$25 billion for second draw PPP loans for businesses with 10 or fewer employees and loans under $250,000 in low-income areas.
$15 billion for CDFIs and MDIs.
$15 billion for PPP loans issued by certain small depository institutions.
Expanded eligibility for news organizations, certain 501(c)(6)s, and Designated Marketing Organizations.
Expands eligible expenses to include software, cloud computing, other HR/accounting needs, property damage not covered by insurance, supplier costs from prior to taking out the loan, PPE and investments the help the loan recipient comply with relevant COVID-19 government guidelines. Expansions are retroactive, except for those who have already had their loans forgiven.
Prohibits use of loan for lobbying activities.
Creates simplified application process for loans under $150,000.
Prohibits entities that receive a grant under the venue grant program from receiving a PPP loan. Prohibits publicly traded companies from eligibility for PPP loans (Section 342).
$15 billion for a new grant program for Shuttered Venue Operators (live events venues, theaters, museums etc.) that demonstrate at least 25% reduction in revenue.
$2 billion set aside for businesses with 50 or fewer full-time employees.
First two weeks of the program will only award grants to entities that have seen 90% or greater revenue loss, second two weeks will award grants to entities that have seen 70% or greater revenue loss. After those two periods, grants available to all other entities.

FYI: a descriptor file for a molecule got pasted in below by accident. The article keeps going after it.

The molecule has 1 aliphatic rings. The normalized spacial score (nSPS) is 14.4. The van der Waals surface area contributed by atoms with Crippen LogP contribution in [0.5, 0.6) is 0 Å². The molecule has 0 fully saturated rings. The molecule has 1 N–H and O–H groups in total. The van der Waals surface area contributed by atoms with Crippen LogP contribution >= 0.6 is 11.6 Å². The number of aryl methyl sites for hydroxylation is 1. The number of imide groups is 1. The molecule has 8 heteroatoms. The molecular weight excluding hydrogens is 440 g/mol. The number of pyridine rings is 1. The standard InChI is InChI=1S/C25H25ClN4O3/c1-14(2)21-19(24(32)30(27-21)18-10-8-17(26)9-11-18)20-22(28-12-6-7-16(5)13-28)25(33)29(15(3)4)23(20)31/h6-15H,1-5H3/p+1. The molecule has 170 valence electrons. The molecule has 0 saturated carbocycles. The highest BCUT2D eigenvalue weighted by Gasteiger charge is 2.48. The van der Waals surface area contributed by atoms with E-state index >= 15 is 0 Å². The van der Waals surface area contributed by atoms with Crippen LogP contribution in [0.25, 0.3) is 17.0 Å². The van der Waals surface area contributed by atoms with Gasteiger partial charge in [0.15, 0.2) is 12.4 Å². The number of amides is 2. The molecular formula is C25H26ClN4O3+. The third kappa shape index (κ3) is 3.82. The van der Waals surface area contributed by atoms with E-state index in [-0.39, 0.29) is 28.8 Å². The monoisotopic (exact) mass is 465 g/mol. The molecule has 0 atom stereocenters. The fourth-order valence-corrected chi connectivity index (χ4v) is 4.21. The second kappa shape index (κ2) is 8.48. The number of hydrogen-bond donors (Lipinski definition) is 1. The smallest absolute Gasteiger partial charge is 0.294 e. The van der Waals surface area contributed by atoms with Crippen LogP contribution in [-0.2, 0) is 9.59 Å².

$20 billion for new EIDL grants in low-income communities (Sec. 331).
Transportation (Title IV) – Energy and Commerce minority summary here, Senate GOP Commerce Committee provisions summary here
$15 billion for airline payroll support, $1 billion for airline contractors’ payrolls (Sec. 402)
To receive funding, requires air carriers/contractors recall furloughed employees, provide backpay, refrain from layoffs or furloughs/reducing pay and benefits until March 31, 2021, and not purchase stock buybacks or pay dividends until March 31, 2021 (Sec. 404).
Places limits on executive compensation until October 1, 2022 (Sec. 406).
$2 billion for motorcoach, school bus, and ferry industries.
The below are referenced in Division N (Coronavirus Appropriations) and not the authorizing package.
$14 billion for transit,
$10 billion for state departments of transportation,
$2 for airports and airport concessionaires,
$1 billion for Amtrak.
Banking (Title V) – Financial Services Majority Eviction Moratorium one pager/FAQ here, Financial Services Majority CDFI/MDI provisions one pager here